As of February 2022, it's not clear exactly how reports will need to be submitted. Section § 1.1110 states, "All applications, reports, notifications, and records submitted to FDA under this subpart must be submitted electronically and in English unless otherwise specified." Section § 1.1152 adds that "the results of all testing required to be conducted under this subpart directly to FDA via the location specified by the website described in § 1.1109, unless another location is specified by FDA."[4] Presumably details of the submission process will become clearer once sufficient laboratories are LAAF-accredited.

LAAF records requirements

The LAAF-accredited lab has a few additional records requirements placed on them. All "records created and received while [the laboratory] is LAAF-accredited that relate to compliance" with LAAF will need to be retained for five years after their date of creation.[4] Such documents include[4]:

  • accreditation, proficiency test, and comparison program results and related documentation;
  • documentation of food testing performed under LAAF;
  • all the components of FDA submission packets;
  • communications with the FDA and clients (owner or consignee) regarding food testing, including initial requests;
  • documentation of internal investigations, audits, and corrective actions related to LAAF testing; and
  • documentation of suspension, probation, scope reduction, disqualification, or withdraw of LAAF accreditation.

Additionally, those records must be accessible in a timely fashion for review and copying by the FDA. The rule also notes that they should be available "for electronic submission upon written request of an authorized officer or employee of FDA," noting if an electronic format is requested, the files should be submitted with 10 business days of request.[4] Finally, "significant amendments" to these records need to be tracked to their previous or original versions. This version control requirement means the lab must retain all necessary versions, including the original. Any version control scheme should include the date of an amendment, the personnel responsible for the amendment, and a "conspicuous" notice on the original document indicating a change has been made and where to view that change.[4]

What considerations should laboratory informatics software developers make in regards to LAAF?

Whether a laboratory information management system (LIMS) or some other informatics solution, the laboratory informatics software developer can ensure its solution better meets the needs of a LAAF-accredited laboratory in several ways. A quality solution should already address most of the following requirements, but the vendor may need to make a few minor adjustments to ensure better support for the LAAF-accredited lab.

Sample acquisition and client management

Product and/or sample registration should be able to accurately capture submitted information and product state. Assuming the product is submitted for sampling, this includes product identifier(s), lot number, shipping container, client name and street address, and observations about the status of the received product. Whether the lab samples the product or a third party does the sampling, reception should also include sampling time and date, sample size, sample identifier(s), sample quantity, sample collection procedures and preparations, and chain of custody. Some of these details may be captured as part of a client management module of the system, though most will be documented at registration. However, LAAF also requires additional sampling documentation to be captured and sent by the lab. Can the informatics solution attach qualifications documents to a client record? Can sampling plans, sample collection reports, and advance notice of sampling documentation be captured, stored, and linked to registered products or samples, scheduled analyses, or analytical reports? Can a received product and/or sample be designated as LAAF-related in the system?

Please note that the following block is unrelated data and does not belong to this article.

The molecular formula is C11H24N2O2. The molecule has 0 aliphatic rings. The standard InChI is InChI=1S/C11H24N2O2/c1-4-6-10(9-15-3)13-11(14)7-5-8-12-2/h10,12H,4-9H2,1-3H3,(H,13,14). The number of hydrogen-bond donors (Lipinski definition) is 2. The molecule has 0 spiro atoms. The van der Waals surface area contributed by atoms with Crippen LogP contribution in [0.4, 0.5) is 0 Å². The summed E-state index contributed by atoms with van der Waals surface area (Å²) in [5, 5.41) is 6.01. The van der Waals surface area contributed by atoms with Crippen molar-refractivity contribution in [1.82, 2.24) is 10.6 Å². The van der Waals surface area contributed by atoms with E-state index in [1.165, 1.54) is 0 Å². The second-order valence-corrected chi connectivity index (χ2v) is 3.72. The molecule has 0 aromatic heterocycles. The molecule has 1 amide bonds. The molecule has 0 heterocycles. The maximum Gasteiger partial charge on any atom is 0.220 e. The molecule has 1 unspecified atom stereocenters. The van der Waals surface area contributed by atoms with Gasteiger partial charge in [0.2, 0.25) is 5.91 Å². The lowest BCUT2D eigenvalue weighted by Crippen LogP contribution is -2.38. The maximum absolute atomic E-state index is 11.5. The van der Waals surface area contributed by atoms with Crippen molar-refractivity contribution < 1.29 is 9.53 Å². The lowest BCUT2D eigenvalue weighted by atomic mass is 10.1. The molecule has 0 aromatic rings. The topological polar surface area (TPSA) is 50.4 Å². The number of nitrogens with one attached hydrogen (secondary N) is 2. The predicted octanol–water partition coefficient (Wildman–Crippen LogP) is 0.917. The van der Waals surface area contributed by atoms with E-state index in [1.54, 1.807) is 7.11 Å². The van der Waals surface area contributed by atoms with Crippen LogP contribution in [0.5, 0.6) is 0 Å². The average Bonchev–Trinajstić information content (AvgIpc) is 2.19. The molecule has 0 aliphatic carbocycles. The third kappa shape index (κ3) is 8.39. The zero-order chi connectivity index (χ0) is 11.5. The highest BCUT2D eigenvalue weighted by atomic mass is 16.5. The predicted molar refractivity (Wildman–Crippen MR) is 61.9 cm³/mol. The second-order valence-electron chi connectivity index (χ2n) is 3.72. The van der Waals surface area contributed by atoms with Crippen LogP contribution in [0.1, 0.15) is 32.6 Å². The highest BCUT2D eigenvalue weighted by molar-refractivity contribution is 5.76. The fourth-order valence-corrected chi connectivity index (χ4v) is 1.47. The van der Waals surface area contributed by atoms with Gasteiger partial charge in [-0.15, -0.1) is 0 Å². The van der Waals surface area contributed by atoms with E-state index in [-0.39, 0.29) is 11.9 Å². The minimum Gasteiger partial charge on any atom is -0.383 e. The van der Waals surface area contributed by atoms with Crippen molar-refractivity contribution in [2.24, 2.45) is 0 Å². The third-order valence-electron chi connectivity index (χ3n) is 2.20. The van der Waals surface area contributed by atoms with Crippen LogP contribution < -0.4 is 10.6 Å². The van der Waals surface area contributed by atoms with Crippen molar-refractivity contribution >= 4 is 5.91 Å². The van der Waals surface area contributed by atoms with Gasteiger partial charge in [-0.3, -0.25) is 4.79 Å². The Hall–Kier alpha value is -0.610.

As the LAAF rule notes, analyses can be either food-related or environmental in nature. As such, the informatics solution should be flexible enough to address the subtleties of these types of analyses and the sample matrices associated with them. The well-designed system will likely come preconfigured with multiple test types for food and environmental testing. However, the system will need to be configurable in its tests and workflow management to allow for the addition of new and customized tests and method-related workflows. This prompts a few questions. Can an existing or new test or workflow be flagged as being LAAF-specific and marked as validated for LAAF? Or is there some other means to ensure a LAAF-related sample can only be connected with a LAAF-accredited test method or workflow? Can a custom, FDA-approved method outside the scope of LAAF-accreditation be entered into the system and marked as being LAAF-useable? The system also should ensure an analyst assigned to a LAAF-specific product, sample, or test is qualified to conduct a LAAF analysis (which, by extension, means the system should be able to flag an analyst as LAAF-qualified). Finally, the entire analytical process that runs through the system should be capturing all the necessary details for what the FDA considers a "full analytical report" (see next section).

Reporting and information packet submission

A quality informatics system will capture information and data from reception to final archiving of results. The LAAF rule highlights the importance of ISO/IEC 17025:2017 and its demands for reporting results. While the informed vendor will already address those requirements in its solution, the vendor will still want to ensure or re-verify their solution's reporting module is able to address the needs of ISO/IEC 17025:2017. For reference, the report components addressed in sections and of ISO/IEC 17025:2017 and required by the LAAF rule include[9]:

  • report title
  • name and address of the laboratory
  • location of activity performed (even at a mobile or third-party location)
  • unique identification of report components as being part of a complete report
  • clear identification of the end of the report
  • customer name and contact information
  • method used
  • unique identification, description, and condition of a sample and container
  • sampling date and reception date
  • dates of laboratory performance activities
  • date report is issued
  • reference to a sampling plan, methods, or other sources relevant to the validity and application of the results